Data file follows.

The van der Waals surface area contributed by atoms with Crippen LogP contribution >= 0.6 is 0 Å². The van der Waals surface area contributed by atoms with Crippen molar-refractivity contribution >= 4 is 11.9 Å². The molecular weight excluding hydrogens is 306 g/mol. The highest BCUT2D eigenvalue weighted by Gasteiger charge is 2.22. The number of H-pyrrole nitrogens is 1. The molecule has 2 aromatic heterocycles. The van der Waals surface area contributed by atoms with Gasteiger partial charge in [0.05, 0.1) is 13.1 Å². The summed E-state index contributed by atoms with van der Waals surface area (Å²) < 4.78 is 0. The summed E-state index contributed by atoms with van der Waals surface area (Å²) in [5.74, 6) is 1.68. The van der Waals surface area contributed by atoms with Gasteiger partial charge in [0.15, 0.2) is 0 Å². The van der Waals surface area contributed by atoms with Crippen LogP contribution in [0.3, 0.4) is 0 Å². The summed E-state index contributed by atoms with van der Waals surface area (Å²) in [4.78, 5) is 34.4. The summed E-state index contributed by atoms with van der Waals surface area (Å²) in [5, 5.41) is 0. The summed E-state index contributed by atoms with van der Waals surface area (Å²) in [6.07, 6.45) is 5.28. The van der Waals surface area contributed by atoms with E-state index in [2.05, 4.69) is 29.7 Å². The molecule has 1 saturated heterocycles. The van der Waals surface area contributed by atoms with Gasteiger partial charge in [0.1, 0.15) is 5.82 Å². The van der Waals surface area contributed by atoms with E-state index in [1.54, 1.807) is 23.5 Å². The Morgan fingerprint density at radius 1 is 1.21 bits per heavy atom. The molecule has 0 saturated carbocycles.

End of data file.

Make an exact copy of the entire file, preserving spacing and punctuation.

The van der Waals surface area contributed by atoms with Crippen LogP contribution >= 0.6 is 0 Å². The van der Waals surface area contributed by atoms with Crippen molar-refractivity contribution >= 4 is 11.9 Å². The molecular weight excluding hydrogens is 306 g/mol. The highest BCUT2D eigenvalue weighted by Gasteiger charge is 2.22. The number of H-pyrrole nitrogens is 1. The molecule has 2 aromatic heterocycles. The van der Waals surface area contributed by atoms with Gasteiger partial charge in [0.05, 0.1) is 13.1 Å². The summed E-state index contributed by atoms with van der Waals surface area (Å²) < 4.78 is 0. The summed E-state index contributed by atoms with van der Waals surface area (Å²) in [5.74, 6) is 1.68. The van der Waals surface area contributed by atoms with Gasteiger partial charge in [0.15, 0.2) is 0 Å². The van der Waals surface area contributed by atoms with Crippen LogP contribution in [0.3, 0.4) is 0 Å². The summed E-state index contributed by atoms with van der Waals surface area (Å²) in [4.78, 5) is 34.4. The summed E-state index contributed by atoms with van der Waals surface area (Å²) in [5, 5.41) is 0. The summed E-state index contributed by atoms with van der Waals surface area (Å²) in [6.07, 6.45) is 5.28. The van der Waals surface area contributed by atoms with E-state index in [2.05, 4.69) is 29.7 Å². The molecule has 1 saturated heterocycles. The van der Waals surface area contributed by atoms with Gasteiger partial charge in [0.1, 0.15) is 5.82 Å². The van der Waals surface area contributed by atoms with E-state index in [1.54, 1.807) is 23.5 Å². The Morgan fingerprint density at radius 1 is 1.21 bits per heavy atom. The molecule has 0 saturated carbocycles.